Returning to the river, you pass the Milford Bluffs before coming to the towns of Milford, New Jersey and Upper Black Eddy, Pennsylvania. The bluffs are a unique ecologic area preserved by the Nature Conservancy and the New Jersey Lands Trust. Looking up from the surface might entice you to climb to the top for one of the best views of the valley. To reach the bluffs from Milford, travel 1.2 miles north on Route 519 to a parking lot on the left. The lot and a path to the top are not easy to find so directions from someone in Milford would be helpful.

Milford reflected in The Baker's window.Upper Black Eddy is a village along the River Road with a gas station, country store, realtor, post office, an inn, restaurant, and an antiques shop. Itís not a walking town, but Milford is, and a stroll along its main street is in order. Milfordís small downtown includes the first brew pub in New Jersey, a Victorian bed and breakfast, shops offering necessities and antiques, and the bakery and retail store for The Baker, where youíll find the same wholesome baked goods you can buy in local grocery stores across the northeast.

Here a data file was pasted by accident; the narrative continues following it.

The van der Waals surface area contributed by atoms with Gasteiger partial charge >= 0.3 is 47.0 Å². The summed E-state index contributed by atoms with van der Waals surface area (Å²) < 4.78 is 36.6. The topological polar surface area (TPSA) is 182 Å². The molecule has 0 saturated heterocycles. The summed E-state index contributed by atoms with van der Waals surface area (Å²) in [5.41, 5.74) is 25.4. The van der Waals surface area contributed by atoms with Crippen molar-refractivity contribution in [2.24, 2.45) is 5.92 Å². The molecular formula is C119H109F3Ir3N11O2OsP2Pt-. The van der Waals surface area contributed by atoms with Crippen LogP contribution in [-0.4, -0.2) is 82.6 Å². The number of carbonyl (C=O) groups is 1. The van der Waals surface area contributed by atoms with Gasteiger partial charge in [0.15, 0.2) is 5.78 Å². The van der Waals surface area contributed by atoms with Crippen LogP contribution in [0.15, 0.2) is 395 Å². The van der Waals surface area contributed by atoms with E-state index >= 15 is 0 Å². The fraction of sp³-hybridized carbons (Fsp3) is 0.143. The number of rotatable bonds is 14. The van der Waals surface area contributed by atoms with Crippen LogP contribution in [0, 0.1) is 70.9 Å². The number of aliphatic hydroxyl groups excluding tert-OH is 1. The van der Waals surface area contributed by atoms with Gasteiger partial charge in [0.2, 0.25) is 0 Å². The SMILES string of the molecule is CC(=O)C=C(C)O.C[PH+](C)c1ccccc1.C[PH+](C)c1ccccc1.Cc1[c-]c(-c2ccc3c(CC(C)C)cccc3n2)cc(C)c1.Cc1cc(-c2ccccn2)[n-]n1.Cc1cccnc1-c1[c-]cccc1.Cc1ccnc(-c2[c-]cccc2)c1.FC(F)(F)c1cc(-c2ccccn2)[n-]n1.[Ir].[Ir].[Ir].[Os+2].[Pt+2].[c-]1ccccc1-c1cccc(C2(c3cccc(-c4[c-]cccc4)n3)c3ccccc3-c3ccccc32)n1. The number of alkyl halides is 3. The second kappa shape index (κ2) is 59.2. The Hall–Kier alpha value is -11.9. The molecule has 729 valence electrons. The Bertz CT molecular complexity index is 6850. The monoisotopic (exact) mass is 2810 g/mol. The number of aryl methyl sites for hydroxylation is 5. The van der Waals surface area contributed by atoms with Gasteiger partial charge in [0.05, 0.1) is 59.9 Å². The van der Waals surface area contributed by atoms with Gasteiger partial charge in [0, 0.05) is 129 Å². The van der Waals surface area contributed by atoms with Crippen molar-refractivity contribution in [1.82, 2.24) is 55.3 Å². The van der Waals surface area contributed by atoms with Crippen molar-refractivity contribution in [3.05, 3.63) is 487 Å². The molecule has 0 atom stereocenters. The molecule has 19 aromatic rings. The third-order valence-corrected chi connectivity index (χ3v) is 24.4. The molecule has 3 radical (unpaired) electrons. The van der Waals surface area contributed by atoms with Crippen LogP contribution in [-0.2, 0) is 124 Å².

Back on the river, youíll notice that the local bird life is less afraid of humans floating along as birds do. You may see cormorants, Great Blue Herons, lots of ducks and geese, and perhaps a snapping turtle or two. Throw a line into the water for lunch and you might catch bass, shad, stripers, trout, sunfish, or carp. If youíre really lucky, youíll get a fishing lesson from a diving osprey.

A Great Blue Heron pauses.Your next stop is Frenchtown, where you can take a break from the water. Rent a bike at Freemanís Bicycle Shop and spend some time on solid ground. A trip into the surrounding countryside will give you a taste of rural Hunterdon. Back in town there are more than a dayís worth of interesting businesses, antique shops, art galleries, and boutiques to explore. With lots of restaurants and three country inns, Frenchtown may entice you into spending a day or two.